Zikhona Tywabi-Ngevu was born and bred in Machibini village in the Mtebele area, a few kilometres from Queenstown, Eastern Cape. She matriculated from the local Hexagon High School in 2003 in Queenstown majoring in mathematics, accounting and physics. After completing her grade 12 she then proceeded to Durban University of Technology (DUT) where she graduated with a national diploma in analytical chemistry and a BTech degree in chemistry. In 2012 she completed a Master’s degree in chemistry cum laude and capped it all with a PhD, also in chemistry from DUT. She later interned at Council for Scientific and Industrial Research and had a stint at the University of Alabama.
Currently, she is a lecturer and researcher at the chemistry department at Nelson Mandela University (NMU). Before then Tywabi-Ngevu worked in similar capacities at various universities including DUT, Zululand, Fort Hare and UKZN. She also did other ancillary courses in disciplines such as intellectual property, patenting, technology transfer and commercialisation with World Intellectual Property Office. She also obtained a post-graduate diploma in higher education from UKZN.
Tywabi-Ngevu is a recipient of several accolades and they include:
- Mail and Guardian 200 Young South African 2017
- KZN Gagasi FM Shero Award 2017 (both in the category of Science and Technology)
- 4th Edition Women in Science Research Fellowship in 2018 and
- 2019 Inspiring Fifty SA Women in STEM
Providing academic support
Tywabi-Ngevu is also the founder of Dr ZTN Foundation – a non-profit company – which is a youth education engagement programme. The foundation provides academic support to grade 12 learners including finding them bursary opportunities as well as university admission. In addition, it also collects professional clothes for graduates from underprivileged backgrounds under the theme “Clothing Drive-Fitted for work”.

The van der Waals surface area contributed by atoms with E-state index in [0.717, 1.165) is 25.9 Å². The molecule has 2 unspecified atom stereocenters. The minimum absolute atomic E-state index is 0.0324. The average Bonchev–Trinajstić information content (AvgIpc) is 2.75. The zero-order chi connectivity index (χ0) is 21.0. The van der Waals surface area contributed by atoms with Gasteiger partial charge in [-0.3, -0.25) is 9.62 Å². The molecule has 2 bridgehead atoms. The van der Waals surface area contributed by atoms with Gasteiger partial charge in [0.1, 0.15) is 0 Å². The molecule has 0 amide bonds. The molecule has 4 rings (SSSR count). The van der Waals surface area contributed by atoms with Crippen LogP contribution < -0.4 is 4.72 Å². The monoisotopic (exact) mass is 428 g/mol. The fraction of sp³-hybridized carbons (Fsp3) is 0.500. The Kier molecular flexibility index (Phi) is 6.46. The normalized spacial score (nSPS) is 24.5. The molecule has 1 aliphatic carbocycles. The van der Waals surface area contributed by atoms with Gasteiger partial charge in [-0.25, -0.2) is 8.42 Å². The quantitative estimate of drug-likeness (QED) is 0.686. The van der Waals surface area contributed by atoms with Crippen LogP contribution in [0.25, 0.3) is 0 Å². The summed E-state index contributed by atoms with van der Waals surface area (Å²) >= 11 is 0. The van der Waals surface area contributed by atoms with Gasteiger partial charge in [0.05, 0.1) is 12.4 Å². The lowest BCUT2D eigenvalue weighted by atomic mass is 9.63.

The clothes are given to graduates when they start new jobs or attend job interviews. The foundation also operates on Facebook under the name “Dr Zeesh’s Foundation”. Through this platform, Tywabi-Ngevu shares scholarship, job, leadership and in-service training opportunities with the youth in the rural areas of the Eastern Cape. Furthermore, it also assists the youth in how to fill out application forms and write motivation letters.
Becoming a chemistry enthusiast by chance
But Twyabi-Ngevu says it was by sheer chance that she pursued chemistry as her area of interest. Initially, she wanted to enrol for a medical degree at UKZN but after she could not get an outcome about her application she panicked, and decided to go to DUT to enquire if she could register for any medicine-related courses. But she was advised that the only available space was in chemistry and without hesitation, she enrolled for a national diploma in analytical chemistry. She says she doesn’t regret a bit her decision to pursue chemistry and would never swap it for anything.
Tywabi-Ngevu is among a small cohort of young female lecturers who are driving a silent revolution to transform the face of STEMi across the country’s academic institutions. She says being a young female lecturer in a male-dominated environment “freaks me out a bit because I somehow feel like I am under constant “watch” since I am one of the youngest academics in the country. I had to learn to work hard over the years to prove myself. I must be honest, it can be frustrating and draining though, but it also motivates me to work harder. “Overall, it is a great feeling because no one in my family, my village, my hometown has been an academic at the institution of higher learning at my age,” she says.
Bumping up women’s participation in STEMi
Asked about what can be done to increase the participation of women within the STEMi stream, Tywabi-Ngevu says women must ensure they do the best they can to excel in everything they do, however unimportant it may seem at the time. She says women should also believe that they can do anything in this world, including playing soccer or rugby.
“Women must not be afraid to make decisions and must not be afraid to make mistakes. They must get into the habit of attending science networking events and following other women in sciences on social media and other platforms,” says Tywabi-Ngevu. This is because networking is extremely important and a valuable way to expand one’s knowledge; to learn from the success of others, get new clients (if you are an entrepreneur) and tell others about your business or research or studies etc., she adds.